Well, I think it's 14 stitches.  Best not to take my word for it...  I don't know what's with me and numbers lately!  I read one thing, let's say "knit cuff for 8 inches" and immediately decide that 6 is the goal -- 'til I'm nearing 6 and read the directions again and am reminded, oh yeah, 8.  The instructions for the mobius of choice called for casting on using a 47" needle and I decided 42" and then came up with only a 36" in my meager circular needle stash and decide it's close enough to give it a whirl -- the progress of which you see below.

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Oooh, shiny... bright & red!  See the nearly ripe tomato?  There are two or three more ripening fast on its heels.  Yumfest continues.

Oh, it's awfully pretty yarn, isn't it?  And a lot of it!  I had a reward certificate for Yarns by Design burning a hole in my pocket -- actually, getting quite dog-eared in my bag -- so when Katie wanted to do some Red Radish grocery shopping in Neenah on Saturday, I went along.  I got to knit on the sock all the way there and back, and purchased that gorgeous hank of Fleece Artist's Handmaiden Ottawa at YBD.  The color is "Ottawa Forest," but Katie and I were both reminded more of the sea -- alas, there is no sea near Ottawa, but there is a river!  I wound it up as soon as we got home and I think, actually, that I have mastered (or very nearly) the actual mobius cast on this weekend.  Any success I may have with this project is definitely in no small part because of Ann's help.  She finished hers on Saturday night, in Noro Kochoran, and it's gorgeous -- GO SEE!!  I emailed her a couple of SOS messages on Saturday night, then something else on Sunday morning, then the phone was ringing and we talked through it, then I tried again.  Dsc08321I watched the movie that she linked to, then watched it again on a loop. I scrutinized Stephanie's picture in her This is your brain on Cat Bordhi post, and watched the movie again 'til Cat was just too much!  OMG, I thought, enough of the hard stuff, give me some crack!  ; )  I cast on, took a picture, emailed it to Ann, looked at all her links, the phone rang again...

I need a longer needle.

* * * * *

Thank you all for the wonderful, thoughtful comments to yesterday's post.  ; )  Sometimes it just helps to know you're not alone and to be reminded that with families, it's always somethin'.

We are family


This is me and my sisters a year ago -- one of many pictures in a series taken that day.  Sharon and Karen (the twins) are on the left, Ann (the youngest) and me (eldest) on the right.  I obscured and blurred and doctored up the photo a bit because I don't have permission from any of them to post it but I just have to.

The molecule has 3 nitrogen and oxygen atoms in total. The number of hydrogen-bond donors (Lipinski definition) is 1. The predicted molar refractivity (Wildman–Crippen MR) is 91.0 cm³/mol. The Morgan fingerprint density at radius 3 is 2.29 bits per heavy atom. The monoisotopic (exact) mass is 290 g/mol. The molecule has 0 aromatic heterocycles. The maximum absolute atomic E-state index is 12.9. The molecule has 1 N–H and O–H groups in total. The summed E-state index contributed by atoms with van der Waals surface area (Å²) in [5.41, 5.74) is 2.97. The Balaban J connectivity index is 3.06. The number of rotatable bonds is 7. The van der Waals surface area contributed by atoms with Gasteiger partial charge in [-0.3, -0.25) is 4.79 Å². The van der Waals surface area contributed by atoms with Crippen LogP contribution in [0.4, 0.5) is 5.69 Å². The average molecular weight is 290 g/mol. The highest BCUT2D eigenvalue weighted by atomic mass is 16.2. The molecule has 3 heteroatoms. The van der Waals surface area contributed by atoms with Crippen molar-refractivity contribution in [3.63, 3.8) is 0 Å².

Hold on... it might be one of those posts...

Sharon hates having her picture taken, especially in these smile-for-the-camera, obligatory, "let's get a picture" group shots at gatherings.  There must be some terrible picture-taking mojo she holds on to, because the feeling of dread about the eventuality -- or even the possibility -- of a group photo like this can fill her with dread, put her on-guard, and skew her feelings about the whole gathering.  We would have a more recent sister photo from the big get-together in June, but Sharon vanished at the mention of it.  "We just did that on Mother's Day..."

There was grumping when we sat for the photo above.  Apparently needing a big space bubble that day, Sharon didn't want Karen touching her.  Remember one of last year's car commercials with the kids in the back seat and little brother pestering the hell of out of his sister by holding his finger 1/4" from her face, all the while taunting, "I'M NOT TOUCHING YOU, I'M NOT TOUCHING YOU..."?  Well, Annie started to do that to me, and then to Karen -- trying to lighten things up a bit.  It was working.  It worked so well that Sharon started to play along, calling out, "I'M TOUCHING YOU," while grabbing a big handful of Karen's boob.  This is the picture right after that -- where, I'd say, the mood was a tad lighter.

I post it now because we're not all getting along right now; we're not all as close as we've been in the past.  We used to get together a number of times during the year -- just us -- just to hang with each other, enjoy each other's company, do things together.  Lately, we've been getting together secondary to some bigger thing -- a birthday party or something.  It's been quite a while since it was just us -- for a lot of reasons.